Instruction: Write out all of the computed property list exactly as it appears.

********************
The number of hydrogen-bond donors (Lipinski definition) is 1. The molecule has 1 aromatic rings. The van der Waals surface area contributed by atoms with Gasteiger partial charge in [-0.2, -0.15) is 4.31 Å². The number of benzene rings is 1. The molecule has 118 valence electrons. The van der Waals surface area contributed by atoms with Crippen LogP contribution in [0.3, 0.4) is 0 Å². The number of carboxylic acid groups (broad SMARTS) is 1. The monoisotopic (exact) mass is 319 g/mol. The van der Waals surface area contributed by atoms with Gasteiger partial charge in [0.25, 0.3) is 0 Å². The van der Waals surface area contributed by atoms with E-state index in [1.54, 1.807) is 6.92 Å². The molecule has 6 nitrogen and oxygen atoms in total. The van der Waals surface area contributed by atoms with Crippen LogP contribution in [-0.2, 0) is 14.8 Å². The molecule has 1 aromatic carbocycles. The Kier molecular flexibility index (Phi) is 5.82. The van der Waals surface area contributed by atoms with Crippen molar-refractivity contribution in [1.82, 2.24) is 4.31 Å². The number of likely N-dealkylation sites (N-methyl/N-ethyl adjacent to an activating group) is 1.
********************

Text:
The number of hydrogen-bond donors (Lipinski definition) is 1. The molecule has 1 aromatic rings. The van der Waals surface area contributed by atoms with Gasteiger partial charge in [-0.2, -0.15) is 4.31 Å². The number of benzene rings is 1. The molecule has 118 valence electrons. The van der Waals surface area contributed by atoms with Crippen LogP contribution in [0.3, 0.4) is 0 Å². The number of carboxylic acid groups (broad SMARTS) is 1. The monoisotopic (exact) mass is 319 g/mol. The van der Waals surface area contributed by atoms with Gasteiger partial charge in [0.25, 0.3) is 0 Å². The van der Waals surface area contributed by atoms with E-state index in [1.54, 1.807) is 6.92 Å². The molecule has 6 nitrogen and oxygen atoms in total. The van der Waals surface area contributed by atoms with Crippen LogP contribution in [-0.2, 0) is 14.8 Å². The molecule has 1 aromatic carbocycles. The Kier molecular flexibility index (Phi) is 5.82. The van der Waals surface area contributed by atoms with Crippen molar-refractivity contribution in [1.82, 2.24) is 4.31 Å². The number of likely N-dealkylation sites (N-methyl/N-ethyl adjacent to an activating group) is 1.